Ticket prices. Notice I forgot to take a screen pic of this until the 2010 season.

Ticket prices. Notice I forgot to take a screen pic of this until the 2010 season.

I also tweaked my concession stand prices. Yes, really. Stop laughing.

I also tweaked my concession stand prices. Yes, really. Stop laughing.

Tweaking scouting and medical staff expenses.

Tweaking scouting and medical staff expenses.

I scan the free agents and add a few bodies to my dreadful roster and begin the season hoping to progress Stafford as an everyday QB. I’ve got an okay O-line, good receivers, but not much else. In his first game, Stafford throws for 3TDs, and the Lions break their horrendous losing streak. So far, so good. Then we lose to the Vikings twice and the Bears on the way to a 4-6 record after 10 games. Not bad. I have dreams of 8-8. Then Julian Peterson gets a broken back and I lose all three starting linebackers to injury. I finish the season 5-11. Maybe Lou Holtz will write us a fight song like he did with the Jets in 1976, answering the question, “What rhymes with Lions?” Scions? Mayans?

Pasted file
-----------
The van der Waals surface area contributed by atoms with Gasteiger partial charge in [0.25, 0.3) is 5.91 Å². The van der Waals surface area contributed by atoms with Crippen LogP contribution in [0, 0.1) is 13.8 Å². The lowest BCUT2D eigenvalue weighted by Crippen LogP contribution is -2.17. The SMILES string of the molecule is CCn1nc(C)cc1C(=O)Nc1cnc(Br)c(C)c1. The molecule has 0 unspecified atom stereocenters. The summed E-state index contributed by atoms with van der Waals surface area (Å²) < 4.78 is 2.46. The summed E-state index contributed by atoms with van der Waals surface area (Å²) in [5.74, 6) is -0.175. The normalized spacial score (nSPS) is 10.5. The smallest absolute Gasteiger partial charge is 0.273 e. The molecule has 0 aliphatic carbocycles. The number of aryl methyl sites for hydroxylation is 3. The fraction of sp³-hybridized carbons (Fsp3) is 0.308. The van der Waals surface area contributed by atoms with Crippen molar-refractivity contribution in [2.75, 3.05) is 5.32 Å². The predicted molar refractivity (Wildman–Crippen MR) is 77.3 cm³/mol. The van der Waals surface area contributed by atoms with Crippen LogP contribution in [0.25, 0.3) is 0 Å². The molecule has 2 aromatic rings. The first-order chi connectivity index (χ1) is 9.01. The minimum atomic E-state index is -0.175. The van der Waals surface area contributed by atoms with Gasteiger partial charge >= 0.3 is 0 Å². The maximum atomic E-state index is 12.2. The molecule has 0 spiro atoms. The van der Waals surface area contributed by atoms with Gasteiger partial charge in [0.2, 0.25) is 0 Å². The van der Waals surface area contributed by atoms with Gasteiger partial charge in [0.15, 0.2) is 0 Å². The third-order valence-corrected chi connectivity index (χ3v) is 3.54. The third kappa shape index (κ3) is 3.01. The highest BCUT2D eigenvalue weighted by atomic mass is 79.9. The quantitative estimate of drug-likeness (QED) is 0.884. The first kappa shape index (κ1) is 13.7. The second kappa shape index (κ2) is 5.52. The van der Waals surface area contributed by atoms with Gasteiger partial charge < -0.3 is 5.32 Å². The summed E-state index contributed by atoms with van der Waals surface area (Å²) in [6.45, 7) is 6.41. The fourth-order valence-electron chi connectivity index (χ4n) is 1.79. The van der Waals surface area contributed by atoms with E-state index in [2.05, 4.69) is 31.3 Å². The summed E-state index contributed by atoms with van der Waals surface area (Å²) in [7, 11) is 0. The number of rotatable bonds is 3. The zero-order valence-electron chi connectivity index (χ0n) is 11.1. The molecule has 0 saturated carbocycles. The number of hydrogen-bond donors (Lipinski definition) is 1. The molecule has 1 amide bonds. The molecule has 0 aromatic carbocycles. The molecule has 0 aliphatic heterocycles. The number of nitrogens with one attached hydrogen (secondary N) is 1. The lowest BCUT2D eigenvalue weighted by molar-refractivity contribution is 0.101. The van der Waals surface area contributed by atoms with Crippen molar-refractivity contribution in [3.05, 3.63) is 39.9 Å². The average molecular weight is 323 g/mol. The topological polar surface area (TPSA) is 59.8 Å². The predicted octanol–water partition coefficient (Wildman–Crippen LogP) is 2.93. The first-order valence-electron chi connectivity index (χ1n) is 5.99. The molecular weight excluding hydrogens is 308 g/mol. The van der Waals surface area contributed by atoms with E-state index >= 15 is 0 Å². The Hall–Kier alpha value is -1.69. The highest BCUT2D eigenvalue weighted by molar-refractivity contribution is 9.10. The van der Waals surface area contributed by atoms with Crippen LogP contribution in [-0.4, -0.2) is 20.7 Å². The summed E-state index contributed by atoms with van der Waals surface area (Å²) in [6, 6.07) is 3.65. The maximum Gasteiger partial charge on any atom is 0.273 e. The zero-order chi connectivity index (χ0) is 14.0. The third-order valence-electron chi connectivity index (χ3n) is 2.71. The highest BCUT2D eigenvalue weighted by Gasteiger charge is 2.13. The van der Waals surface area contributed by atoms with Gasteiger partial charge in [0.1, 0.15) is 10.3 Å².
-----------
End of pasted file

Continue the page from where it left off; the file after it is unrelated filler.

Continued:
15 games into the 2009 Detroit Lions campaign. 5-10.

15 games into the 2009 Detroit Lions campaign. 5-10.

I simulate games, but you do have the option of putting on the headset and calling plays on both sides of the ball. I’ve tried it, and it’s not bad, but this isn’t Madden. You want to call the plays? You want complete control? Play Madden. Football Mogul is at its best as a GM simulator. There is some middle ground. You can pick your base defensive set (4-3 or 3-4). You can create or modify plays in your playbook. You can alter the run/pass balance of your offense. But when it comes to individual games, I’d rather simulate them. It saves a lot of time, focuses on the strength of the game, and allows me to build a dynasty over 20 or 30 years rather than micromanage two or three seasons’ worth of individual games.